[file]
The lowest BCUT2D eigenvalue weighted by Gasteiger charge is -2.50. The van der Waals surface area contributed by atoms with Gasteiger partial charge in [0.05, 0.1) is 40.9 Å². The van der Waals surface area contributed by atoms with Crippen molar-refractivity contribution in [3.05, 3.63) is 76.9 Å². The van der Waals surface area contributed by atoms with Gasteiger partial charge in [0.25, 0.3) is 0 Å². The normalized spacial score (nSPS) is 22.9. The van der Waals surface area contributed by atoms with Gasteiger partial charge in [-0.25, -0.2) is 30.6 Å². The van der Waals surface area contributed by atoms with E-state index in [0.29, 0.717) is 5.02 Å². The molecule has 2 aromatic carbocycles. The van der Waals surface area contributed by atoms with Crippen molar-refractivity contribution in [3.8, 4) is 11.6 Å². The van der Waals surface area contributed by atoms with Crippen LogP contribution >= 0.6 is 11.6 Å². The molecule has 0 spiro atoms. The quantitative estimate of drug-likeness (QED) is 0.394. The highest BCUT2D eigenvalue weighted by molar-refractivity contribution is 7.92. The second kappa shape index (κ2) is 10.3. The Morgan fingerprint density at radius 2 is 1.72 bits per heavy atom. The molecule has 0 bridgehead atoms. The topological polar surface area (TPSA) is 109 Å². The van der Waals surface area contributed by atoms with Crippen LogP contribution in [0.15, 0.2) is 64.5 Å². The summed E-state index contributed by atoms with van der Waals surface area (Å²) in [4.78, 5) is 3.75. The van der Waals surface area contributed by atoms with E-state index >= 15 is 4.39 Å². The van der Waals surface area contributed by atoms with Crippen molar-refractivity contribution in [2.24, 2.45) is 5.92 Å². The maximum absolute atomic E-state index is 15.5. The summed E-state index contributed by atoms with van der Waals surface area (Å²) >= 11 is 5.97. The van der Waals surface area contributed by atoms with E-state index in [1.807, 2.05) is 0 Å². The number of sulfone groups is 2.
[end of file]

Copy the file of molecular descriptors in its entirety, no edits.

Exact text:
The lowest BCUT2D eigenvalue weighted by Gasteiger charge is -2.50. The van der Waals surface area contributed by atoms with Gasteiger partial charge in [0.05, 0.1) is 40.9 Å². The van der Waals surface area contributed by atoms with Crippen molar-refractivity contribution in [3.05, 3.63) is 76.9 Å². The van der Waals surface area contributed by atoms with Gasteiger partial charge in [0.25, 0.3) is 0 Å². The normalized spacial score (nSPS) is 22.9. The van der Waals surface area contributed by atoms with Gasteiger partial charge in [-0.25, -0.2) is 30.6 Å². The van der Waals surface area contributed by atoms with E-state index in [0.29, 0.717) is 5.02 Å². The molecule has 2 aromatic carbocycles. The van der Waals surface area contributed by atoms with Crippen molar-refractivity contribution in [3.8, 4) is 11.6 Å². The van der Waals surface area contributed by atoms with Crippen LogP contribution >= 0.6 is 11.6 Å². The molecule has 0 spiro atoms. The quantitative estimate of drug-likeness (QED) is 0.394. The highest BCUT2D eigenvalue weighted by molar-refractivity contribution is 7.92. The second kappa shape index (κ2) is 10.3. The Morgan fingerprint density at radius 2 is 1.72 bits per heavy atom. The molecule has 0 bridgehead atoms. The topological polar surface area (TPSA) is 109 Å². The van der Waals surface area contributed by atoms with Crippen LogP contribution in [0.15, 0.2) is 64.5 Å². The summed E-state index contributed by atoms with van der Waals surface area (Å²) in [4.78, 5) is 3.75. The van der Waals surface area contributed by atoms with E-state index >= 15 is 4.39 Å². The van der Waals surface area contributed by atoms with Crippen molar-refractivity contribution in [2.24, 2.45) is 5.92 Å². The maximum absolute atomic E-state index is 15.5. The summed E-state index contributed by atoms with van der Waals surface area (Å²) >= 11 is 5.97. The van der Waals surface area contributed by atoms with E-state index in [1.807, 2.05) is 0 Å². The number of sulfone groups is 2.